Snowpiercer is set in a future where a failed climate change experiment has frozen the world and forced the last few hundred remaining survivors of the planet onto a life sustaining, globe traveling train, for the past 17 years.
While the bio and trailer aren’t exactly the most enticing, particularly in this day and age of the comic book spectacle movie, Snowpiercer effectivley zigs where others movies would zag and delivers some gripping surprises along the way.
Zach Evans plays Curtis, the somewhat reluctant and haunted leader of the lower class, back of the train dwelling citizens. After repeated brutish behavior in the name of social class, the back of the train citizens are determined to get to the front of the train and change their way of life.
John Hurt plays Gilliam, a mentor to Curtis, and the leader of a previous citizen revolt. John Hurt has the ability to chew a scene like no other, and recently his appearances have began to touch upon self parody. Here we are treated to a noticeably restrained performance, and he just delivers what is necessary for the scene without taking it over. He does a good job of building up the character of Curtis while retaining plenty of elder statesman refinement.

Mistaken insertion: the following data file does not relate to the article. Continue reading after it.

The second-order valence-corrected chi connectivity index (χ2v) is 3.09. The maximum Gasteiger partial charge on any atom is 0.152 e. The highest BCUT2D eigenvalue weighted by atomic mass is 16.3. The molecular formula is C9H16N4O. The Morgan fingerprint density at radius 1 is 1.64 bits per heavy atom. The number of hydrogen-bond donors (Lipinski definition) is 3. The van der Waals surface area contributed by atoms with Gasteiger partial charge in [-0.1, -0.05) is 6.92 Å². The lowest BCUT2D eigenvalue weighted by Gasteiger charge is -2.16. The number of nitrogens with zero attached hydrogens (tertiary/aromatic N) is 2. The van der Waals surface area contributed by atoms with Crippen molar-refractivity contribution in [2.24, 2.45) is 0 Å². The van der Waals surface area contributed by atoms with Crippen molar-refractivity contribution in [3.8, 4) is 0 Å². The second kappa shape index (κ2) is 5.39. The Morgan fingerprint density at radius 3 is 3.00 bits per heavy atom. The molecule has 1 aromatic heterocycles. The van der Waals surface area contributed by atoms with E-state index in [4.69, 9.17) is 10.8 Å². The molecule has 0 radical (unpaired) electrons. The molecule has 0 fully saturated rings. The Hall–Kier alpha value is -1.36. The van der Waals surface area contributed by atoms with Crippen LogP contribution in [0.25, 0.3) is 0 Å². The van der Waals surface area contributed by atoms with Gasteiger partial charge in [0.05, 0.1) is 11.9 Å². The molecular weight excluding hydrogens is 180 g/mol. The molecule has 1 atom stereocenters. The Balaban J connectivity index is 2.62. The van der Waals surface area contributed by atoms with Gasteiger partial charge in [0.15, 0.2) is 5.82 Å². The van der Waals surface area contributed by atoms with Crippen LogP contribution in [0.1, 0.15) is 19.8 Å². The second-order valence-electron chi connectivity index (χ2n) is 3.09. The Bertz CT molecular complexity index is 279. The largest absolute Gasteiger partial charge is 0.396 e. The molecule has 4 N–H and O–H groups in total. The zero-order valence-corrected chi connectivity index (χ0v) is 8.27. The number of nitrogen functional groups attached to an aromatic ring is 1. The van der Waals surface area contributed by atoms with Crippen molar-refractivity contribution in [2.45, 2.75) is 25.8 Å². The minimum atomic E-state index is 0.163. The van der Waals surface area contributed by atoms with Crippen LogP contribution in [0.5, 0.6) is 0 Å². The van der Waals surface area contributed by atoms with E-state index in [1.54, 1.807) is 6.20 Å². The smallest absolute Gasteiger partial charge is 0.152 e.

The initial antagonist of the picture of played by Tilda Swinton, and she displays a devious amount of enthusiasm in putting the poor, wretched, lower class citizens in their place.
Each scene of this movie is crafted well enough to both capture the moment at hand and leave an image or two along the way that you will want to take in a little further. It is great to see a movie where this end of the product has so much attention paid to it without the air of over direction that some auteurs can leave. There is a manic energy and weirdness to Snowpiercer that makes it a fun romp that isn’t easy to discard as something you have seen before.
Snowpiercer is directed by Bong Joon Ho, you may have seen his 2006 horror pic The Host. The cinematography here is on point by Kyung-pyo Hongm, the framing is really tight, the color and the angles are played to their strengths to bring you into the world of each scene.
Snowpiercer is one of the more satisfying recent films to see, as it delivers more than what you may have been expecting. Overall, it has got to be one of Chris Evans best life choices, and could be the start of an exciting American career for Joon-ho Bong.